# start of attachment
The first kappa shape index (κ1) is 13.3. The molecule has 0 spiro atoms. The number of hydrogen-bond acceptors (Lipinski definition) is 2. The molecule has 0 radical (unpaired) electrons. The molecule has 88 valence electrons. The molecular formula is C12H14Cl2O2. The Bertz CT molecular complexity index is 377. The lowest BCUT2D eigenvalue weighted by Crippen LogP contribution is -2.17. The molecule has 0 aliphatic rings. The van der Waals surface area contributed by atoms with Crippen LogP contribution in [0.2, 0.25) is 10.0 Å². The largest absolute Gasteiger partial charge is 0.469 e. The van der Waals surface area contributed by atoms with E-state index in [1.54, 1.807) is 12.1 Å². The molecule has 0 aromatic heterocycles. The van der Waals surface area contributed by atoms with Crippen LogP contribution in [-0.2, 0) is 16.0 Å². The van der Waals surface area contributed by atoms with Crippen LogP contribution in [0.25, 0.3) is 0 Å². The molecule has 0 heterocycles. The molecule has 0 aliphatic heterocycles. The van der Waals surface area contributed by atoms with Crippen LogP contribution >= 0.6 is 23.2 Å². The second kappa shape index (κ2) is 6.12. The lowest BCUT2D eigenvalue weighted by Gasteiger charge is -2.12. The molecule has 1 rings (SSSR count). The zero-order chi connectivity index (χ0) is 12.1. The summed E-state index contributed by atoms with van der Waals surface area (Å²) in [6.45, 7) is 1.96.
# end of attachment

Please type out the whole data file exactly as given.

The first kappa shape index (κ1) is 13.3. The molecule has 0 spiro atoms. The number of hydrogen-bond acceptors (Lipinski definition) is 2. The molecule has 0 radical (unpaired) electrons. The molecule has 88 valence electrons. The molecular formula is C12H14Cl2O2. The Bertz CT molecular complexity index is 377. The lowest BCUT2D eigenvalue weighted by Crippen LogP contribution is -2.17. The molecule has 0 aliphatic rings. The van der Waals surface area contributed by atoms with Crippen LogP contribution in [0.2, 0.25) is 10.0 Å². The largest absolute Gasteiger partial charge is 0.469 e. The van der Waals surface area contributed by atoms with E-state index in [1.54, 1.807) is 12.1 Å². The molecule has 0 aromatic heterocycles. The van der Waals surface area contributed by atoms with Crippen LogP contribution in [-0.2, 0) is 16.0 Å². The van der Waals surface area contributed by atoms with Crippen LogP contribution in [0.25, 0.3) is 0 Å². The molecule has 0 heterocycles. The molecule has 0 aliphatic heterocycles. The van der Waals surface area contributed by atoms with Crippen LogP contribution >= 0.6 is 23.2 Å². The second kappa shape index (κ2) is 6.12. The lowest BCUT2D eigenvalue weighted by Gasteiger charge is -2.12. The molecule has 1 rings (SSSR count). The zero-order chi connectivity index (χ0) is 12.1. The summed E-state index contributed by atoms with van der Waals surface area (Å²) in [6.45, 7) is 1.96.